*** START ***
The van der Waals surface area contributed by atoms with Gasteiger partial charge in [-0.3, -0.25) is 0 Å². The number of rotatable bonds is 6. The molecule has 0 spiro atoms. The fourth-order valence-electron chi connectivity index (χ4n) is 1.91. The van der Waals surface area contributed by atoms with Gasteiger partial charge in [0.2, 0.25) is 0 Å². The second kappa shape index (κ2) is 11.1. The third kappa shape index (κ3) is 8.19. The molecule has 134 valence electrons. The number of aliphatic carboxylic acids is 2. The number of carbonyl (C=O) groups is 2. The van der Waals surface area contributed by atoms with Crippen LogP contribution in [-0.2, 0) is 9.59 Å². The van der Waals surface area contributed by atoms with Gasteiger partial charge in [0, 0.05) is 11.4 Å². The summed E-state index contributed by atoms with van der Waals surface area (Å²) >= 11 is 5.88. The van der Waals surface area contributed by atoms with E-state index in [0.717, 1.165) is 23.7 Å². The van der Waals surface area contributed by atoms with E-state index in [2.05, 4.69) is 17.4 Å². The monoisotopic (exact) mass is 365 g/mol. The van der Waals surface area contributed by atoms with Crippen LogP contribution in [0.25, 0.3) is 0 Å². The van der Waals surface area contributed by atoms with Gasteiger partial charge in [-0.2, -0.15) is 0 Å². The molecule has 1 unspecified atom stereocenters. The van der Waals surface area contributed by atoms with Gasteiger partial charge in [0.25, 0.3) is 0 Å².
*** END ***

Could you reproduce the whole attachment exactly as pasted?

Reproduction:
The van der Waals surface area contributed by atoms with Gasteiger partial charge in [-0.3, -0.25) is 0 Å². The number of rotatable bonds is 6. The molecule has 0 spiro atoms. The fourth-order valence-electron chi connectivity index (χ4n) is 1.91. The van der Waals surface area contributed by atoms with Gasteiger partial charge in [0.2, 0.25) is 0 Å². The second kappa shape index (κ2) is 11.1. The third kappa shape index (κ3) is 8.19. The molecule has 134 valence electrons. The number of aliphatic carboxylic acids is 2. The number of carbonyl (C=O) groups is 2. The van der Waals surface area contributed by atoms with Crippen LogP contribution in [-0.2, 0) is 9.59 Å². The van der Waals surface area contributed by atoms with Gasteiger partial charge in [0, 0.05) is 11.4 Å². The summed E-state index contributed by atoms with van der Waals surface area (Å²) >= 11 is 5.88. The van der Waals surface area contributed by atoms with E-state index in [0.717, 1.165) is 23.7 Å². The van der Waals surface area contributed by atoms with E-state index in [2.05, 4.69) is 17.4 Å². The monoisotopic (exact) mass is 365 g/mol. The van der Waals surface area contributed by atoms with Crippen LogP contribution in [0.25, 0.3) is 0 Å². The van der Waals surface area contributed by atoms with Gasteiger partial charge in [-0.2, -0.15) is 0 Å². The molecule has 1 unspecified atom stereocenters. The van der Waals surface area contributed by atoms with Gasteiger partial charge in [0.25, 0.3) is 0 Å².